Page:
- The Washington Times - Friday, February 10, 2006

We might as well face it: We’re addicted to love.

Singer Robert Palmer’s edgy insight aside, scientists are finding that love in fact involves an intricate array of chemicals, hormones and physical and emotional reactions. Both love and lust, they say, come naturally.

As Valentine’s Day looms a few days away, the lovelorn may ask: If love is so “natural” why do so many people end up singing the blues?

The answer boils down to unrealistic expectations.

People have “such mistaken views of romance in our culture,” says Hara Estroff Marano, editor at large of Psychology Today, which this month ran a cover story on “lust for the long haul.”

Many couples think if they hold a big wedding, they will, ergo, have a great marriage, but it’s just not the case, she notes.

“Personal growth is painful,” she says. “You have to negotiate a relationship. You have to lay on the table what your needs are and what your partner’s needs are. And you have to talk about how you are going to meet those needs.”

Psychologist David Schnarch, author of “Passionate Couples: Love, Sex and Intimacy in Emotionally Committed Relationships” said “People still have preconceived notions and distortions about how love and marriage operate,” and anything contrary to those preconceived notions “is hard to get across.”

A popular notion, for instance, is that people should marry their soul mate — someone who is “so compatible, so similar that there’s no cause for friction,” he says.

But too much similarity is a recipe for boredom.

“Marriage is a people-growing machine,” says Mr. Schnarch, who directs the Marriage and Family Health Center in Evergreen, Colo., with his wife, Ruth Morehouse.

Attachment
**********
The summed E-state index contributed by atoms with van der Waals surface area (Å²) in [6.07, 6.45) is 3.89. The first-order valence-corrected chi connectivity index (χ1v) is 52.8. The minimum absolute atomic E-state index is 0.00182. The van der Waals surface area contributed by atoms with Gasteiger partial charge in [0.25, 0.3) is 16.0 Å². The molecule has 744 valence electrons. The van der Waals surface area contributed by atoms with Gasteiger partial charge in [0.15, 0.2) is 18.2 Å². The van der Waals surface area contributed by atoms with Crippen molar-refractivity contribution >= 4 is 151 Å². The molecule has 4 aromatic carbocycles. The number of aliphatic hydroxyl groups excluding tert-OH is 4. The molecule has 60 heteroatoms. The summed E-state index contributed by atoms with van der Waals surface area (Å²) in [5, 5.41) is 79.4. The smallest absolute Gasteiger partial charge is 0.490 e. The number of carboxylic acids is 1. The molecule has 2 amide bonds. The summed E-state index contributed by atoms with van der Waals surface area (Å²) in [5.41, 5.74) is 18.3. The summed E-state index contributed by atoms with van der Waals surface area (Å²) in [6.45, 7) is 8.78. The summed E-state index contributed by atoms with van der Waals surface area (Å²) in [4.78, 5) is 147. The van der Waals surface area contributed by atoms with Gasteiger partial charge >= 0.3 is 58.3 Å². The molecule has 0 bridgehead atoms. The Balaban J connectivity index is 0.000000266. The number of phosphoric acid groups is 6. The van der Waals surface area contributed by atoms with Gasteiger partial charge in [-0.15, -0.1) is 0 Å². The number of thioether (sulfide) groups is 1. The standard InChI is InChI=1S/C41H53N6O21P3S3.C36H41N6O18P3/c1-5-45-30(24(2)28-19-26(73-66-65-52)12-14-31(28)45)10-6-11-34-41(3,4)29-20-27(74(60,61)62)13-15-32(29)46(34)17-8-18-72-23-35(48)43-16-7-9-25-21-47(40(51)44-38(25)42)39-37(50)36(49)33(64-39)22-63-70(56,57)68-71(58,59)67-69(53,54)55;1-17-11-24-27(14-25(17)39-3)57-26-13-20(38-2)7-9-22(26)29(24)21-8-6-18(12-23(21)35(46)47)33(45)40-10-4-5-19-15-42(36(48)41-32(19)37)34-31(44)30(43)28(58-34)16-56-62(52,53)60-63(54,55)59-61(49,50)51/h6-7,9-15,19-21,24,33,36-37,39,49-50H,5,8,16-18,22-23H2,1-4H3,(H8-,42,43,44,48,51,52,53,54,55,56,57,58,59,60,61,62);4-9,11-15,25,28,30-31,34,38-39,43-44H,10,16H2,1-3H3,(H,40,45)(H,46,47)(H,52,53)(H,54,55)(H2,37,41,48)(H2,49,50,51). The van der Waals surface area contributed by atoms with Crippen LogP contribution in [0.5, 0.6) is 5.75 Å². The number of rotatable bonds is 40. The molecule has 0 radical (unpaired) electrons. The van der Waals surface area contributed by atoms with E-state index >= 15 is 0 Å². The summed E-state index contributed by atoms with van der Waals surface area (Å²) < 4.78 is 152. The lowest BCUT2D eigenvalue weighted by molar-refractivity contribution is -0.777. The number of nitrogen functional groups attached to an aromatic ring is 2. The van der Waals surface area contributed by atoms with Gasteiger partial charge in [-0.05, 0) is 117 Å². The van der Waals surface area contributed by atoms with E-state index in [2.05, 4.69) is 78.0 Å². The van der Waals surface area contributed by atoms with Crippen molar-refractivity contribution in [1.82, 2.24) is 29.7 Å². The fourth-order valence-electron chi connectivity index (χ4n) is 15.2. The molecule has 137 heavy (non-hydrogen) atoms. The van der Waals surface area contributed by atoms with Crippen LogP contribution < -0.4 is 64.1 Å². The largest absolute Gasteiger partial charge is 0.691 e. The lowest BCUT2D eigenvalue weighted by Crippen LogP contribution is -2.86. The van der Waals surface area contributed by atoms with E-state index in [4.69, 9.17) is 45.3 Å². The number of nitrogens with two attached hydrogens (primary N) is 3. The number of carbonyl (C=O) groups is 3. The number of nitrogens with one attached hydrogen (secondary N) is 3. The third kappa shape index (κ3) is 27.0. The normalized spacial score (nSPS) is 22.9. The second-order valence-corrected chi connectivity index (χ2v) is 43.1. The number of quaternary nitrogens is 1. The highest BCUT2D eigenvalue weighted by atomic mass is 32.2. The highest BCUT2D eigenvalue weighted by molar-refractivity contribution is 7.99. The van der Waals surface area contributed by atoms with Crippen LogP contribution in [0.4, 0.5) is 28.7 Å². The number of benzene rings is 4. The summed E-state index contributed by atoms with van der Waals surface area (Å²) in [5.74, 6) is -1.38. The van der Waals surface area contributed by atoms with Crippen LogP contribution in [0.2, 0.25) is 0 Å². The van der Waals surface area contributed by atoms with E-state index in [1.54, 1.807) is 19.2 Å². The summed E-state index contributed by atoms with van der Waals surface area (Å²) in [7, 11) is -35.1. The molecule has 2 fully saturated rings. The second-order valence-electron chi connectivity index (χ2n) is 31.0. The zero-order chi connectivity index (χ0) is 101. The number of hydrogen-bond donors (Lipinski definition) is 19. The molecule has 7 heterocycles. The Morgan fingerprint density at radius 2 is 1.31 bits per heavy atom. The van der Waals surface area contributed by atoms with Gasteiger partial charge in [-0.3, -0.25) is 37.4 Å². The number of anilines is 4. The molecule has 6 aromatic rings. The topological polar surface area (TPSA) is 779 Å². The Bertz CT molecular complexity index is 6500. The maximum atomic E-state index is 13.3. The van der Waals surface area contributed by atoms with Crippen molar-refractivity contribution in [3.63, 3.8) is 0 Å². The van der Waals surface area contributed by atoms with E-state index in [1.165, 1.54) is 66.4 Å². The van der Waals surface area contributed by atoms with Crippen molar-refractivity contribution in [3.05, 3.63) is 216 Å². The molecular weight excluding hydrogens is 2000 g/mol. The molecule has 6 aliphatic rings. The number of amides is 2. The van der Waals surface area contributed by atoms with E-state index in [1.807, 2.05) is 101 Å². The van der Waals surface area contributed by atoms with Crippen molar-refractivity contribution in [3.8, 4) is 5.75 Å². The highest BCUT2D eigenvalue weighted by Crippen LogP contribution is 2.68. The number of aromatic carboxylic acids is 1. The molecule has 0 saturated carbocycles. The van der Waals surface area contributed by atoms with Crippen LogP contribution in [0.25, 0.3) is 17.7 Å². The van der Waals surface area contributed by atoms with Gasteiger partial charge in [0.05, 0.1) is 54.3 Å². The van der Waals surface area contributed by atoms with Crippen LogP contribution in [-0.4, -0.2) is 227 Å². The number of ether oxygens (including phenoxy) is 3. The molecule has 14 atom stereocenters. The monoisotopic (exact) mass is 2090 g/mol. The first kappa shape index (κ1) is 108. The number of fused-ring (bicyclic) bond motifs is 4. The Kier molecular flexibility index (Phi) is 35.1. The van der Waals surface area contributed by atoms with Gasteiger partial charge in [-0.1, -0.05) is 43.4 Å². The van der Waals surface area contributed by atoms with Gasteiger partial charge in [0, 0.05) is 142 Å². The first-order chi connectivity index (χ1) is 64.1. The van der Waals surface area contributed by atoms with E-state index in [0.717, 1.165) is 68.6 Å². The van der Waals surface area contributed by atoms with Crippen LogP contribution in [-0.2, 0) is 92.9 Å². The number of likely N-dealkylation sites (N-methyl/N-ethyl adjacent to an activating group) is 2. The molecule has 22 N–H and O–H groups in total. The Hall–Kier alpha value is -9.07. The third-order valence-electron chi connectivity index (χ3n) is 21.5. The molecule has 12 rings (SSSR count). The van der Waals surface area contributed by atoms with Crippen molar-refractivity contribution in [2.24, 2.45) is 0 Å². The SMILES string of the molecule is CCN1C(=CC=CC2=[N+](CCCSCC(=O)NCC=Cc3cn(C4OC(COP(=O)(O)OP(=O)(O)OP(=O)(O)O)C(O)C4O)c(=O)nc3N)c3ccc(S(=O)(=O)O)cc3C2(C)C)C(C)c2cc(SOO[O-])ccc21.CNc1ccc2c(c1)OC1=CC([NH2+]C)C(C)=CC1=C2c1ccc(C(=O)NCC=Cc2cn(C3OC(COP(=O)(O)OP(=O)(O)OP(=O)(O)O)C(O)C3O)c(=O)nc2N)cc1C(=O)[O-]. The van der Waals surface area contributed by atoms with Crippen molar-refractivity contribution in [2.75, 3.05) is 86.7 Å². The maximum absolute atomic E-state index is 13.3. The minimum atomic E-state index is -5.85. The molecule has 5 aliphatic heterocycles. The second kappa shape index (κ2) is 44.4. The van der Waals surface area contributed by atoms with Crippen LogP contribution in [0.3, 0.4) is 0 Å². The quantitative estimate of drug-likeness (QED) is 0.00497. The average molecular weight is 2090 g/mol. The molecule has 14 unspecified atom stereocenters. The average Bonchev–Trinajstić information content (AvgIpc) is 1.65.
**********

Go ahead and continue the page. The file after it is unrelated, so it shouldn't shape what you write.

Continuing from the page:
A real soul-mate marriage is one in which two people forge a relationship “as broad as their differences, rather than one as narrow as their similarities,” he says.

Psychology Today and Mr. Schnarch are just a few of the many voices trying to educate a lovelorn public about the facts of life.

Evidently the euphoric, I-gotta-have-you feelings of love are sparked not only by the other person’s sex appeal, but by innate chemicals such as adrenaline, dopamine, norepinephrine and phenylethylamine (which is also found in chocolate).

However, this awe-inspiring chemical mixture, which, in brain-imaging looks similar to drug addiction, doesn’t last. Newlywed love reportedly dwindles markedly by 18 months and vanishes by the third year.

Although feelings of besotted love subside, another kind of loving feeling — one designed for the long haul — emerges.

Oxytocin “is really a miracle chemical that is natural and automatically produced with touch and closeness and intimacy,” says Janice Crouse, who recently wrote about “Love Potion Number ‘O’ ” for Concerned Women for America’s Beverly LaHaye Institute.

Oxytocin is released during sex and produces feelings of satisfaction and attachment. Another sex-related hormone, vasopressin, aids in attachment while endorphins provide a sense of well-being and security.

Taken together, these hormones encourage bonding, dependency, contentment and the kind of love that says: “I am always here for you.”

They also propel people toward sexual monogamy, said Mrs. Crouse, noting that stress and fright inhibit oxytocin production while a close, regular relationship generates it.

A bit of “self-love” enters in to the equation as well, as researchers have determined that people are attracted to someone of the opposite sex who looks like them.

Psychologist David Perrett of the University of St. Andrews in Scotland “morphed” 30 students’ faces into a digitized version of themselves as the opposite sex. He had each of them look at photos of the opposite sex, including their “morphed” one, and asked them which was the most attractive. The students picked their own faces, even though they didn’t recognize themselves.

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